Boot-washing stations installed to protect ancient bunya pines
Issued: 20 Jul 2021
The Queensland Parks and Wildlife Service (QPWS) has installed boot-washing stations at walking track entrances in Bunya Mountains National Park to help protect bunya pines for future times from a potentially devastating soil-based disease.
Ranger Adam Taylor said QPWS had been working with expert plant pathologists to investigate why a number of bunya pines in the national park had become unhealthy or had died.
“Extensive testing of soil and root samples found evidence of two introduced species of Phytophthora, a disease-causing plant pathogen, and scientists think this could be the cause,” Mr Taylor said.
“Phytophthora multivora and Phytophthora cinnamomi are microscopic fungal-like organisms, called water moulds, that live in soil and are spread from place to place in infected soil carried on shoes, machines and other equipment or plants.
“They affect plants by attacking the root system and decreasing the plant’s ability to take up water and nutrients.
“The Bunya Mountains are home to the largest stand of bunya pines remaining in the world and are of great cultural importance to First Nations peoples. It’s important we protect them from harm and stop the disease spreading to other areas within the national park.
“As the first line of defence, QPWS will install boot-washing stations at all walking track entrances throughout the Bunya Mountains National Park so that visitors can clean their boots on their way in and out of the forest.
“At each station, walkers will be able to use a brush to remove any soil before using a non-toxic, non-corrosive and biodegradable disinfectant to clean their boots.
“The soil and disinfectant solution will be collected in a tank and removed for further treatment before being disposed of safely.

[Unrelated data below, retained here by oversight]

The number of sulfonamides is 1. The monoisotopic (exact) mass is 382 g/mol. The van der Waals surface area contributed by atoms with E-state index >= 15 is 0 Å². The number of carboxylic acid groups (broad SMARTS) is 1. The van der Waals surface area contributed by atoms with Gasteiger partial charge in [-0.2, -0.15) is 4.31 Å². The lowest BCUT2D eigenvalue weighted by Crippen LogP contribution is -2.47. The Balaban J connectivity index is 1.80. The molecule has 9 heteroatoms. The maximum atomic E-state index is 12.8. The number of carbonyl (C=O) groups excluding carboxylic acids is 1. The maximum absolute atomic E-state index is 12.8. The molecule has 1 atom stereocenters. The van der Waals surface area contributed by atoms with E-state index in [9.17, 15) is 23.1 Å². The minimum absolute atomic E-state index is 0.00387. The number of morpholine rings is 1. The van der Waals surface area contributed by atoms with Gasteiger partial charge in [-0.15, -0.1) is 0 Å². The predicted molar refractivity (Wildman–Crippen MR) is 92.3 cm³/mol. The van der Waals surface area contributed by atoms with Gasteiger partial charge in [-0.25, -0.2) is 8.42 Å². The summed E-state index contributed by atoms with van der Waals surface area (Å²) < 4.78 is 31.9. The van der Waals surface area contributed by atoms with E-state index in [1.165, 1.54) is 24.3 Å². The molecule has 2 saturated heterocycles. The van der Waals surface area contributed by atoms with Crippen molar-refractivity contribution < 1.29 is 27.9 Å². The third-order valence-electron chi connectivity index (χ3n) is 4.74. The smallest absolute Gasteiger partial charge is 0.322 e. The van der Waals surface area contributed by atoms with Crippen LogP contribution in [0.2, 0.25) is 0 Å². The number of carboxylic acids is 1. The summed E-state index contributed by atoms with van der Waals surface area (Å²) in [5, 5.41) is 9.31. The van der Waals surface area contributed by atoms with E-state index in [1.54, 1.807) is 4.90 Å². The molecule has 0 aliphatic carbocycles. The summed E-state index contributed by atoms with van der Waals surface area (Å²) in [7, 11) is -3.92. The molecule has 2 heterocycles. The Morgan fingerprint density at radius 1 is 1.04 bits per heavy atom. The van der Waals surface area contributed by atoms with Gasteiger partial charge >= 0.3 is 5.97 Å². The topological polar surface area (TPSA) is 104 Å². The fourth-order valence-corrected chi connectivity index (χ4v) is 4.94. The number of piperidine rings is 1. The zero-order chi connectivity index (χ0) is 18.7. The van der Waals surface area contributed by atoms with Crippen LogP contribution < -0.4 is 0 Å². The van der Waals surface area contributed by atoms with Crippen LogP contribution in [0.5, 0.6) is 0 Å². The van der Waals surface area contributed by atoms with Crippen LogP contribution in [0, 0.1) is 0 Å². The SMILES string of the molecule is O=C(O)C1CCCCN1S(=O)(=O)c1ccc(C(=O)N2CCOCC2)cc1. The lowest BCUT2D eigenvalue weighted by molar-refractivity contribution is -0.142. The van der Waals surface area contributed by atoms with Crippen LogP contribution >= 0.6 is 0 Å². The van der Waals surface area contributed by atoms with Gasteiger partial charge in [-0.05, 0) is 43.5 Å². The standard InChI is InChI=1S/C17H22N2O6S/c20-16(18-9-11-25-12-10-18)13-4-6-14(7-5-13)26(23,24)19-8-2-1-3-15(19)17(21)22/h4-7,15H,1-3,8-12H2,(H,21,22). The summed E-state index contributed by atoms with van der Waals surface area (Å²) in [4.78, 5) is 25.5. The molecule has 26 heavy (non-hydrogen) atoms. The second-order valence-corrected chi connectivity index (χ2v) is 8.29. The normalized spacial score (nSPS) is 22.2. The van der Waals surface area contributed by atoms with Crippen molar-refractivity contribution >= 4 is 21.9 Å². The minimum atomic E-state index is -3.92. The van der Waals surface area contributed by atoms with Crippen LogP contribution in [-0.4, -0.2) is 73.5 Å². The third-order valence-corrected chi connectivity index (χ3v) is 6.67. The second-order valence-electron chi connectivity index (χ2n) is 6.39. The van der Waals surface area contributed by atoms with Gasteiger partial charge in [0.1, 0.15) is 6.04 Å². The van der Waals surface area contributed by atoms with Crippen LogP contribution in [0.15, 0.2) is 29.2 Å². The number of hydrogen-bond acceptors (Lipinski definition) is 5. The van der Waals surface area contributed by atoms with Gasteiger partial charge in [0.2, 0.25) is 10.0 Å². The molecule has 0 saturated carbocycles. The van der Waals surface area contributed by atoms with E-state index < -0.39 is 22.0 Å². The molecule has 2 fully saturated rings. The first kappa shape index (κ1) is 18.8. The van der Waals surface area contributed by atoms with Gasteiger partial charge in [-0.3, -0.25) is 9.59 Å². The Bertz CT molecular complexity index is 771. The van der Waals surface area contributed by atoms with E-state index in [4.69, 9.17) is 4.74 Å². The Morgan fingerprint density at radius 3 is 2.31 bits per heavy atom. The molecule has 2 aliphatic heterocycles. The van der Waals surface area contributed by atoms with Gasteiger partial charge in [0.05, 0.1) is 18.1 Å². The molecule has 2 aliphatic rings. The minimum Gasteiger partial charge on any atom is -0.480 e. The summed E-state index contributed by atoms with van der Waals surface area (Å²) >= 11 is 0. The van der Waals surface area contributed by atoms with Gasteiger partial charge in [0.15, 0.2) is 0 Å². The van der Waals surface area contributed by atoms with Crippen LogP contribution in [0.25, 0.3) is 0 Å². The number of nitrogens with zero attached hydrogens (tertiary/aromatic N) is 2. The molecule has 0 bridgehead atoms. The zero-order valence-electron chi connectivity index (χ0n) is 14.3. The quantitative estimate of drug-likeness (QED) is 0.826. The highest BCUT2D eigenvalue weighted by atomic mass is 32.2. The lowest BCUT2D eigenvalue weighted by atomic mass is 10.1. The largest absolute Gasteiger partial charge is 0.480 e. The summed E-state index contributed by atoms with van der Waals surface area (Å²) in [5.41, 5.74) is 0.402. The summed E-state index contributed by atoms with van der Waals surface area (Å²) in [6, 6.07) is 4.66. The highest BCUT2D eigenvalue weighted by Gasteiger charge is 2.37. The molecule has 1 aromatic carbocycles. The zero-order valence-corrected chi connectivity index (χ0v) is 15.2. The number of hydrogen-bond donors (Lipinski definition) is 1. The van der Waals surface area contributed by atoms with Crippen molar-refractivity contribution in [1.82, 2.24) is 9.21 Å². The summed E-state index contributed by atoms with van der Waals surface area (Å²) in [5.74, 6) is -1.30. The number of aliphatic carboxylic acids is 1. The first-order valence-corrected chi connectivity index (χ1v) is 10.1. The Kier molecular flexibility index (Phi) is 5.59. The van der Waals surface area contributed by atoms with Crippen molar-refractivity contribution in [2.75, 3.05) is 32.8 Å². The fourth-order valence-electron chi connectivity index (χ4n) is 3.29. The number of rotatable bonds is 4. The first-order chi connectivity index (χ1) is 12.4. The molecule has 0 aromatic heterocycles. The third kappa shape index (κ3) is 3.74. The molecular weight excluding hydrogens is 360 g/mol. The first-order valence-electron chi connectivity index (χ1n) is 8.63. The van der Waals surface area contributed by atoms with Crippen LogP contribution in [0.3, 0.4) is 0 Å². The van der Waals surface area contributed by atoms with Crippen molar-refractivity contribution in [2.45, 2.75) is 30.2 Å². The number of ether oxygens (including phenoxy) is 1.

“The boot-washing stations are manufactured in Aotearoa, New Zealand, where they are effectively used to fight Phytophthora-induced Kauri dieback disease.”
Mr Taylor said plant pathologists from the Department of Agriculture and Fisheries are working with universities on laboratory testing to confirm bunya pines and hoop pines show signs of disease when infected with Phytophthora.
“With support from HQ Plantations, scientists are also trialling infecting fungicide into 50-year-old plantation bunya and hoop pines in the hope of developing a potential treatment for affected trees,” he said.
Visitors to the Bunya Mountains National Park can help protect bunya pines by following some simple tips:
- Clean footwear and equipment before you visit
- Use boot-washing stations to clean footwear and equipment (such as walking poles and pram wheels) when going in and out of the forest
- Avoid going off designated walking tracks, and do not enter areas affected by closures
- Never assume anywhere is disease free
- Keep a spare set of shoes and a cleaning kit in your vehicle
- Purchase gear that is easy to clean
See more information on Bunya Mountains National Park.